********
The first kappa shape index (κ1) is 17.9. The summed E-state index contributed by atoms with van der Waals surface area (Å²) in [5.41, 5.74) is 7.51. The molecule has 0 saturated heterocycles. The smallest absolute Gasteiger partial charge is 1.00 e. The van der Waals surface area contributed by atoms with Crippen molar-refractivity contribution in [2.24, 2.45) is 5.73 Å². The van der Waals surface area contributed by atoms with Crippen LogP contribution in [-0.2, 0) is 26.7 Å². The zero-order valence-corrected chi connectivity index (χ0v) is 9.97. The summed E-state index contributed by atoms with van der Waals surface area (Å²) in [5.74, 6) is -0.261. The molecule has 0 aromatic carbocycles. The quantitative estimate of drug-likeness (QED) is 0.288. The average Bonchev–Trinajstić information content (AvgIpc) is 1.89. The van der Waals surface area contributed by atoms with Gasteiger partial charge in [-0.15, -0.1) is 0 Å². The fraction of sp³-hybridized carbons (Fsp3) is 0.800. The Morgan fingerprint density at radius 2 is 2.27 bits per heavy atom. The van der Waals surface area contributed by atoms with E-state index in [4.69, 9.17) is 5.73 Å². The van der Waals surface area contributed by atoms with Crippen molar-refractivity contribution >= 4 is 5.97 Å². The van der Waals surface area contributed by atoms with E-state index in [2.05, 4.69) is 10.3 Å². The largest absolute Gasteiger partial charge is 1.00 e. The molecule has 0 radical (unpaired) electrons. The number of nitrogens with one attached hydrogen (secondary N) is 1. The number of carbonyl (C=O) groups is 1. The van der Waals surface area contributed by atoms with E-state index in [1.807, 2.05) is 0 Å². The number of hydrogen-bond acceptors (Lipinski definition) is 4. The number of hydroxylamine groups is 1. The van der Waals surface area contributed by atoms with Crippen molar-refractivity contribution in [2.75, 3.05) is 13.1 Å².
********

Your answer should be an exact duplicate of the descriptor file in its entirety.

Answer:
The first kappa shape index (κ1) is 17.9. The summed E-state index contributed by atoms with van der Waals surface area (Å²) in [5.41, 5.74) is 7.51. The molecule has 0 saturated heterocycles. The smallest absolute Gasteiger partial charge is 1.00 e. The van der Waals surface area contributed by atoms with Crippen molar-refractivity contribution in [2.24, 2.45) is 5.73 Å². The van der Waals surface area contributed by atoms with Crippen LogP contribution in [-0.2, 0) is 26.7 Å². The zero-order valence-corrected chi connectivity index (χ0v) is 9.97. The summed E-state index contributed by atoms with van der Waals surface area (Å²) in [5.74, 6) is -0.261. The molecule has 0 aromatic carbocycles. The quantitative estimate of drug-likeness (QED) is 0.288. The average Bonchev–Trinajstić information content (AvgIpc) is 1.89. The van der Waals surface area contributed by atoms with Gasteiger partial charge in [-0.15, -0.1) is 0 Å². The fraction of sp³-hybridized carbons (Fsp3) is 0.800. The Morgan fingerprint density at radius 2 is 2.27 bits per heavy atom. The van der Waals surface area contributed by atoms with E-state index in [4.69, 9.17) is 5.73 Å². The van der Waals surface area contributed by atoms with Crippen molar-refractivity contribution >= 4 is 5.97 Å². The van der Waals surface area contributed by atoms with E-state index in [2.05, 4.69) is 10.3 Å². The largest absolute Gasteiger partial charge is 1.00 e. The molecule has 0 radical (unpaired) electrons. The number of nitrogens with one attached hydrogen (secondary N) is 1. The number of carbonyl (C=O) groups is 1. The van der Waals surface area contributed by atoms with E-state index in [1.807, 2.05) is 0 Å². The number of hydrogen-bond acceptors (Lipinski definition) is 4. The number of hydroxylamine groups is 1. The van der Waals surface area contributed by atoms with Crippen molar-refractivity contribution in [2.75, 3.05) is 13.1 Å².